Islamic people respected Jews as a minority. “While the ancient Ottoman Empire existed, the use of Judeo Spanish was never opposed or hindered.” (Harris: 36) Due to its high prestige, non-Sephardic as well as non-Jews learnt Judeo-Spanish for use in business. Forced isolation enforced their status as foreigners – but helped maintain their language.
• • • • In the 17 Castilian.
th century, lack of contact with the West (which was in full renaissance) and the abandonment of the Latin alphabet in favour of Hebrew characters meant that the Judeo-Español dialect did not evolve in the same way as Influx of surrounding languages became noticeable, such as Arabic, Hebrew, Turkish and Greek. Decline in the Ottoman Empire in 18 communities. th and 19 th centuries. Poverty and natural disasters struck the Jewish Sephardi First half of 19 th century, Judeo-Spanish stopped being the universal language of trade.
Harris, Tracy. Death of a Language: The History of Judeo-Spanish. Univ. of Delaware Press, 1994.
• • • • • Grammar and core vocab (approx 60%) are basically Castilian Some elements, however, closer to Portuguese/Galician Retained characteristics that Castilian later lost Eg: aninda (still), ainda (P), aínda (G), aún (C) Fija (daughter), filha (P), filla (G), hija (C)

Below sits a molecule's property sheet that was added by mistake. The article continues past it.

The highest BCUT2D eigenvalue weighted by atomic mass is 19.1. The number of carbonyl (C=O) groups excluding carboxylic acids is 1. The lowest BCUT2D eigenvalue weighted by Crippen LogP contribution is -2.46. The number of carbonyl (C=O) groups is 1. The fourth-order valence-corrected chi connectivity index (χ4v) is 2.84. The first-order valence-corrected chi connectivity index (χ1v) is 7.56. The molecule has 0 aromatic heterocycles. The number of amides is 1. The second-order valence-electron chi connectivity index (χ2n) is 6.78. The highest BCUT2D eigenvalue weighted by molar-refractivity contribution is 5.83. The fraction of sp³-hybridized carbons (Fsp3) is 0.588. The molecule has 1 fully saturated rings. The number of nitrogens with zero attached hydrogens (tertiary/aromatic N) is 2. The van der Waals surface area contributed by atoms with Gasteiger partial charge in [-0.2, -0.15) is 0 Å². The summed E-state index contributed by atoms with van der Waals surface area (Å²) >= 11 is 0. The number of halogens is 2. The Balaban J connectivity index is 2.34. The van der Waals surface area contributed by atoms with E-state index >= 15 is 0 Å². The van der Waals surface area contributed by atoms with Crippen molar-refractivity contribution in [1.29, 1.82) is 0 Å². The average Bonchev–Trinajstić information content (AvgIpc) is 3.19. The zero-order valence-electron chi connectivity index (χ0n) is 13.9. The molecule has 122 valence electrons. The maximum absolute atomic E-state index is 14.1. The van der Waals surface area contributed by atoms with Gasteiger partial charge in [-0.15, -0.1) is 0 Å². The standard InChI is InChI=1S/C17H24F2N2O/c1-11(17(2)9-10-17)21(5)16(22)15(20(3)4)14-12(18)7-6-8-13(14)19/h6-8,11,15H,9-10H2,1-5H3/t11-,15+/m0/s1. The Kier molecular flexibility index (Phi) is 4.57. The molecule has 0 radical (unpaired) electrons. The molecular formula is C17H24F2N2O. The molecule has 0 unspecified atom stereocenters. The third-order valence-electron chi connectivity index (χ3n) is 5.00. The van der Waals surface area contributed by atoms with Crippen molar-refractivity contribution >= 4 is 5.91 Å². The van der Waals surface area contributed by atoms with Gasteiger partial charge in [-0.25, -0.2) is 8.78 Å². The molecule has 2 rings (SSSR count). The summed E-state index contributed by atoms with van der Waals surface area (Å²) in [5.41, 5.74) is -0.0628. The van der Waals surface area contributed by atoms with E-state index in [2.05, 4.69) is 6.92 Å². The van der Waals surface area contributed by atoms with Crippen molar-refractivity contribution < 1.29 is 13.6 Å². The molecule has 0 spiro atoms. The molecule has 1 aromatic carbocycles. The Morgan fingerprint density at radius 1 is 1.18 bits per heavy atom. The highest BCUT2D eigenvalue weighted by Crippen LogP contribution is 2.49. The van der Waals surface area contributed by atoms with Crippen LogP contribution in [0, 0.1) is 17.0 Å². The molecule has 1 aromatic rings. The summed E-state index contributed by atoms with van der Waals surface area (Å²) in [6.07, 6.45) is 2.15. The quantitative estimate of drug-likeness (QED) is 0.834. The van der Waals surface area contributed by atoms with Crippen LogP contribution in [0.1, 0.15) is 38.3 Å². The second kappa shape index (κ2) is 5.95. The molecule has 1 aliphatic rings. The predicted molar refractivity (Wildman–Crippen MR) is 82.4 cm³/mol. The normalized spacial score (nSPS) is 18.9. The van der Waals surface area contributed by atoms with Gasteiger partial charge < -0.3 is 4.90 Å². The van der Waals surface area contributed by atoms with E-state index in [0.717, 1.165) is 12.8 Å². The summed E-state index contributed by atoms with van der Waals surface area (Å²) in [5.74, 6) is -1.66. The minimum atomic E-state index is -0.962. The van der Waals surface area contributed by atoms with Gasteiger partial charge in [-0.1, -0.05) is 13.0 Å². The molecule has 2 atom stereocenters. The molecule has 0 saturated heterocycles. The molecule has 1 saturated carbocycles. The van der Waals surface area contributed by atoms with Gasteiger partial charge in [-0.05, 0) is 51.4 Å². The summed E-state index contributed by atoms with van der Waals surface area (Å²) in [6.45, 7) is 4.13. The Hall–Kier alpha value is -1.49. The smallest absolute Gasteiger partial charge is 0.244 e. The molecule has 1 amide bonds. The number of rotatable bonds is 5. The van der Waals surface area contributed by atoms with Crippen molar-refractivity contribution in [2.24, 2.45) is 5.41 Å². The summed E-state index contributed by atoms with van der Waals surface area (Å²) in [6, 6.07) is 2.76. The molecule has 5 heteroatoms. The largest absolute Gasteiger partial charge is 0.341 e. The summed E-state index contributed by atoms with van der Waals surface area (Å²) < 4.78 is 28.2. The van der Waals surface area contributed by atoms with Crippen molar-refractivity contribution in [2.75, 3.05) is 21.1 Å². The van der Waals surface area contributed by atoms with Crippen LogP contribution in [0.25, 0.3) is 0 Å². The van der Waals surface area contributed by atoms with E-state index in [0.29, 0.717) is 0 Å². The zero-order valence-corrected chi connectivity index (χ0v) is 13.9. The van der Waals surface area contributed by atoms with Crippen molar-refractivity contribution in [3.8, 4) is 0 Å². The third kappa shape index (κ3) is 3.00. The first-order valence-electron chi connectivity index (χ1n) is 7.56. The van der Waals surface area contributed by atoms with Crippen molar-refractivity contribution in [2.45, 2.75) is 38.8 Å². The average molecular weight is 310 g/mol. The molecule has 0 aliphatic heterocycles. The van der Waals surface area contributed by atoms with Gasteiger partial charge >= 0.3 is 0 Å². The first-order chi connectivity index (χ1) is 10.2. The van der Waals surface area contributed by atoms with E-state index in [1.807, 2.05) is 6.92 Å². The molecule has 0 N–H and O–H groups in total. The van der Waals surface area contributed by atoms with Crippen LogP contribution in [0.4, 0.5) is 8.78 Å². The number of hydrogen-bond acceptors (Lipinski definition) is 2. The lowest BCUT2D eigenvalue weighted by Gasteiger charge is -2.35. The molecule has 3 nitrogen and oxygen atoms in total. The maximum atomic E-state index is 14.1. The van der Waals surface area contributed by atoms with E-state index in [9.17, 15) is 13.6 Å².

• • • • • • • Modern Spanish: v/b same bilabial phoneme Old Castilian and Judeo-Spanish: v is a labiodental (bivir), the distinction is made Modern Spanish: j pronounced [x] Old Castilian and Judeo-Spanish post alveolar fricatives either ‘sh’ (voiceless): baxo, or ‘zh’ (voiced): mujer Modern Spanish: z pronounced as ‘s’ or ‘th’ (dental – does not exist in Judeo-Spanish) Old Castilian and Judeo-Spanish alveolar fricatives either ç/s (‘ts’) or z (‘dz’) - korason (coraçon, corazón), dezir (decir) Conservation of initial f in some words: fumo, ferir
• • • • • • [s] [ŝ] in the endings –ais and –eis, avlas, keres, saves. Also in seis (ses) – as in Portug and the sk group (buskar) Closing of final e, o (madri, kwantu), especially in the west and northwest of the Balkan peninsular, aside from Bucharest e a infront of trilled consonant (tiara), except in Romania and Serbia Monothongation or dipthongation ken (quien), buendad (bondad), mostro (muestro), pueder (poder) rd dr (godro, vedre): the notion is intensified in forms which have maintained the rd: Verdad Initial n mozostros m infront of ue (muestru, muevi, muevu), mos,
• • • Appearance of a velar consonant /x/, borrowed from Arabic, Hebrew and Balkan languages: xazinu (enfermo), malax (ángel) Appearance of /ŝ/ phoneme in borrowings mainly from Hebrew, ŝar (miedo), ŝava (orden) Z no longer only in interior of words, but may also be at start (did not occur in Old Castilian) e.g. Zaxut (food eaten at a funeral)